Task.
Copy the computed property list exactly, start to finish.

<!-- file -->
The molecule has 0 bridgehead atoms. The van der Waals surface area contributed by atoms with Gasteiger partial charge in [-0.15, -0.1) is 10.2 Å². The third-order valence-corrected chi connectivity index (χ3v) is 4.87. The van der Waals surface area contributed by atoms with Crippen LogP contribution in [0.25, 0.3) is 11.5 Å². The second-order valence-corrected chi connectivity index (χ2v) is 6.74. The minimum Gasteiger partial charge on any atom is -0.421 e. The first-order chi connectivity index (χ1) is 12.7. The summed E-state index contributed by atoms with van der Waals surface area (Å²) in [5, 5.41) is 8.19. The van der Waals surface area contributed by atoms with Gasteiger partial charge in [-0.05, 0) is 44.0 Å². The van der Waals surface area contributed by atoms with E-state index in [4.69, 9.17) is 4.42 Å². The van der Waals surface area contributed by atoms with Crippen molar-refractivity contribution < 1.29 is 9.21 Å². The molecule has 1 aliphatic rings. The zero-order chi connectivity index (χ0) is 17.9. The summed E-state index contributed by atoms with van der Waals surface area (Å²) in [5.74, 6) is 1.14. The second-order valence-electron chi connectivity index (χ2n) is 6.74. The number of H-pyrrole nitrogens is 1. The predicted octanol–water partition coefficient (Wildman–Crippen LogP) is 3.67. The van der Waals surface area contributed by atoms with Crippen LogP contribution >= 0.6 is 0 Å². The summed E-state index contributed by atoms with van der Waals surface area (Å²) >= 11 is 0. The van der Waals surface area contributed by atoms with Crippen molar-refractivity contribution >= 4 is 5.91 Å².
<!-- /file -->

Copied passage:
The molecule has 0 bridgehead atoms. The van der Waals surface area contributed by atoms with Gasteiger partial charge in [-0.15, -0.1) is 10.2 Å². The third-order valence-corrected chi connectivity index (χ3v) is 4.87. The van der Waals surface area contributed by atoms with Crippen LogP contribution in [0.25, 0.3) is 11.5 Å². The second-order valence-corrected chi connectivity index (χ2v) is 6.74. The minimum Gasteiger partial charge on any atom is -0.421 e. The first-order chi connectivity index (χ1) is 12.7. The summed E-state index contributed by atoms with van der Waals surface area (Å²) in [5, 5.41) is 8.19. The van der Waals surface area contributed by atoms with Gasteiger partial charge in [-0.05, 0) is 44.0 Å². The van der Waals surface area contributed by atoms with E-state index in [4.69, 9.17) is 4.42 Å². The van der Waals surface area contributed by atoms with Crippen molar-refractivity contribution < 1.29 is 9.21 Å². The molecule has 1 aliphatic rings. The zero-order chi connectivity index (χ0) is 17.9. The summed E-state index contributed by atoms with van der Waals surface area (Å²) in [5.74, 6) is 1.14. The second-order valence-electron chi connectivity index (χ2n) is 6.74. The number of H-pyrrole nitrogens is 1. The predicted octanol–water partition coefficient (Wildman–Crippen LogP) is 3.67. The van der Waals surface area contributed by atoms with Crippen LogP contribution >= 0.6 is 0 Å². The summed E-state index contributed by atoms with van der Waals surface area (Å²) >= 11 is 0. The van der Waals surface area contributed by atoms with Crippen molar-refractivity contribution >= 4 is 5.91 Å².